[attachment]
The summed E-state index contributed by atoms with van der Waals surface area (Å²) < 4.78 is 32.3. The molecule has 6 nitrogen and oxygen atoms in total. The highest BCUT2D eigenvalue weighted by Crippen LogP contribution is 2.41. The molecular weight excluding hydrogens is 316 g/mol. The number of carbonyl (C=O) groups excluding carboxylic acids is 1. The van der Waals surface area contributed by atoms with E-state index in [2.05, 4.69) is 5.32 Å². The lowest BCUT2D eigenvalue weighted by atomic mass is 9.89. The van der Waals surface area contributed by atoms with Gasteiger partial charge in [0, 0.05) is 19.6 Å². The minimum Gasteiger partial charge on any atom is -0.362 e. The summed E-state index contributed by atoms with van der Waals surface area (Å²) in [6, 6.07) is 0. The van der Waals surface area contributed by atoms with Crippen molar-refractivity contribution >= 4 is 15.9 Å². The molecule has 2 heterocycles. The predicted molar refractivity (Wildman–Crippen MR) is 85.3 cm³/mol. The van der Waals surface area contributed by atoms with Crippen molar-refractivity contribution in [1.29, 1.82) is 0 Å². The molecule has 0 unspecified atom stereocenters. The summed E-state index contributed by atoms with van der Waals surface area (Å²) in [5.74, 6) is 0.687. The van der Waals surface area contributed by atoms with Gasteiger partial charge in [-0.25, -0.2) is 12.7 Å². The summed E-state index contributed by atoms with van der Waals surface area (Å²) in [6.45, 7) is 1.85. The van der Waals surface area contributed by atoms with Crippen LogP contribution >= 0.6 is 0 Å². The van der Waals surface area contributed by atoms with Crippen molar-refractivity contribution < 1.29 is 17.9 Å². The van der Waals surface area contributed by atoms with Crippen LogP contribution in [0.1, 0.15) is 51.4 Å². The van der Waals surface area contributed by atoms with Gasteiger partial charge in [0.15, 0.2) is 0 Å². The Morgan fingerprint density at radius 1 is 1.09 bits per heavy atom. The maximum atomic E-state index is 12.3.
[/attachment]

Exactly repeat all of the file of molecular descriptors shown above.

The summed E-state index contributed by atoms with van der Waals surface area (Å²) < 4.78 is 32.3. The molecule has 6 nitrogen and oxygen atoms in total. The highest BCUT2D eigenvalue weighted by Crippen LogP contribution is 2.41. The molecular weight excluding hydrogens is 316 g/mol. The number of carbonyl (C=O) groups excluding carboxylic acids is 1. The van der Waals surface area contributed by atoms with E-state index in [2.05, 4.69) is 5.32 Å². The lowest BCUT2D eigenvalue weighted by atomic mass is 9.89. The van der Waals surface area contributed by atoms with Gasteiger partial charge in [0, 0.05) is 19.6 Å². The minimum Gasteiger partial charge on any atom is -0.362 e. The summed E-state index contributed by atoms with van der Waals surface area (Å²) in [6, 6.07) is 0. The van der Waals surface area contributed by atoms with Crippen molar-refractivity contribution >= 4 is 15.9 Å². The molecule has 2 heterocycles. The predicted molar refractivity (Wildman–Crippen MR) is 85.3 cm³/mol. The van der Waals surface area contributed by atoms with Crippen molar-refractivity contribution in [1.29, 1.82) is 0 Å². The molecule has 0 unspecified atom stereocenters. The summed E-state index contributed by atoms with van der Waals surface area (Å²) in [5.74, 6) is 0.687. The van der Waals surface area contributed by atoms with Gasteiger partial charge in [-0.25, -0.2) is 12.7 Å². The summed E-state index contributed by atoms with van der Waals surface area (Å²) in [6.45, 7) is 1.85. The van der Waals surface area contributed by atoms with Crippen LogP contribution >= 0.6 is 0 Å². The van der Waals surface area contributed by atoms with Crippen molar-refractivity contribution < 1.29 is 17.9 Å². The van der Waals surface area contributed by atoms with Crippen LogP contribution in [0.1, 0.15) is 51.4 Å². The van der Waals surface area contributed by atoms with Gasteiger partial charge in [0.15, 0.2) is 0 Å². The Morgan fingerprint density at radius 1 is 1.09 bits per heavy atom. The maximum atomic E-state index is 12.3.